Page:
Standard Candle

A standard candle is an astronomical object that has a known absolute magnitude. They are extremely important to astronomers since by measuring the apparent magnitude of the object we can determine its distance using the formula:

m-M = 5 log d – 5

where m is the apparent magnitude of the object, M is the absolute magnitude of the object, and d is the distance to the object in parsecs.

The most commonly used standard candles in astronomy are Cepheid Variable stars and RR Lyrae stars. In both cases, the absolute magnitude of the star can be determined from its variability period.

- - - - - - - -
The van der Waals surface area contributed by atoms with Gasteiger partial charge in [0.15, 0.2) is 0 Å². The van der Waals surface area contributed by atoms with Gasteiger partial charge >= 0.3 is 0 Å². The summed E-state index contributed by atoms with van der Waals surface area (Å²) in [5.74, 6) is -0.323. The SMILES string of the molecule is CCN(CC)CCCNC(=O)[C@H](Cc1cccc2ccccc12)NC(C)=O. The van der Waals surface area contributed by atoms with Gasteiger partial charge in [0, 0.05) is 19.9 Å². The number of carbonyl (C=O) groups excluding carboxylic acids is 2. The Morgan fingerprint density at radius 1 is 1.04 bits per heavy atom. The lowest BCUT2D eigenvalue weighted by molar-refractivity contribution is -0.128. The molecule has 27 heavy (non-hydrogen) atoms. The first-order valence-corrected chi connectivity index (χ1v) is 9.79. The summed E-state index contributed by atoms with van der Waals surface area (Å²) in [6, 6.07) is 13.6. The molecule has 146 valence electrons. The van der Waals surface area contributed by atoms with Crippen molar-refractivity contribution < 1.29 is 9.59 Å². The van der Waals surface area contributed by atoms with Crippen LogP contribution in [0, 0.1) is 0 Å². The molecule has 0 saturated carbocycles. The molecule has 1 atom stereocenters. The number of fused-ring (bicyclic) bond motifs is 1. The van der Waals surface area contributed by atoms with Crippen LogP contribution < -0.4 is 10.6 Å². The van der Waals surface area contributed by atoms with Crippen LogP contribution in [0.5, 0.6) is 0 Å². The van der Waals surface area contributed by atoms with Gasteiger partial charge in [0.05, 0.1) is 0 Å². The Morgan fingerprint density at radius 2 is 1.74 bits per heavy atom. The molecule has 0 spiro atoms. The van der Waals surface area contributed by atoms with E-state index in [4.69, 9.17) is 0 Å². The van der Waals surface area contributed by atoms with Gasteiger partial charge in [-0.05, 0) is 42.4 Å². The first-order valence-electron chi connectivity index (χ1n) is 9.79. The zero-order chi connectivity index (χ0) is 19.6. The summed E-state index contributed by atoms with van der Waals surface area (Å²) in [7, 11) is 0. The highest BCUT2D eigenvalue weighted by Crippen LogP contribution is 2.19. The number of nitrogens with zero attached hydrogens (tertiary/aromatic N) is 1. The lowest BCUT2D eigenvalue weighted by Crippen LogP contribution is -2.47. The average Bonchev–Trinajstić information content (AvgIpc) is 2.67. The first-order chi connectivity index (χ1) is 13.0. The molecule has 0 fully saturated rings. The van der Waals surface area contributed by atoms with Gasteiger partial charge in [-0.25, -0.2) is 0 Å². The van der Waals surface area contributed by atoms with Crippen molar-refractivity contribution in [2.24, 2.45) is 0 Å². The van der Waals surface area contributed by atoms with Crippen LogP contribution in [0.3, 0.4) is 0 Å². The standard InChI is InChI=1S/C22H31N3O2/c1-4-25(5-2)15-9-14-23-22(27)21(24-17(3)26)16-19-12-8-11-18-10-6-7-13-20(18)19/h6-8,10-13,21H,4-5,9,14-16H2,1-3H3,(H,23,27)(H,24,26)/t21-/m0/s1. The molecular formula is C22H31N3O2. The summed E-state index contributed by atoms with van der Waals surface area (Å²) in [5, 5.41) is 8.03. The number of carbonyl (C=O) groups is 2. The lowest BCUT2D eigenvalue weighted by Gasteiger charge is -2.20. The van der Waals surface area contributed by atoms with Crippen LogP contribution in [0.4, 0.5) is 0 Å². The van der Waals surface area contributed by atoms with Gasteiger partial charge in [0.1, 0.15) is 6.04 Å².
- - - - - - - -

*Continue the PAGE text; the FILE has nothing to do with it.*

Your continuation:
Type Ia supernovae are also normally classed as standard candles, but in reality they are more standardisible candles since they do not all have the same peak brightness. However, the differences in their peak luminosities are correlated with how quickly the light curve declines after maximum light via the luminosity-decline rate relation, and they can be made into standard candles by correcting for this effect.

See also: parsecs.

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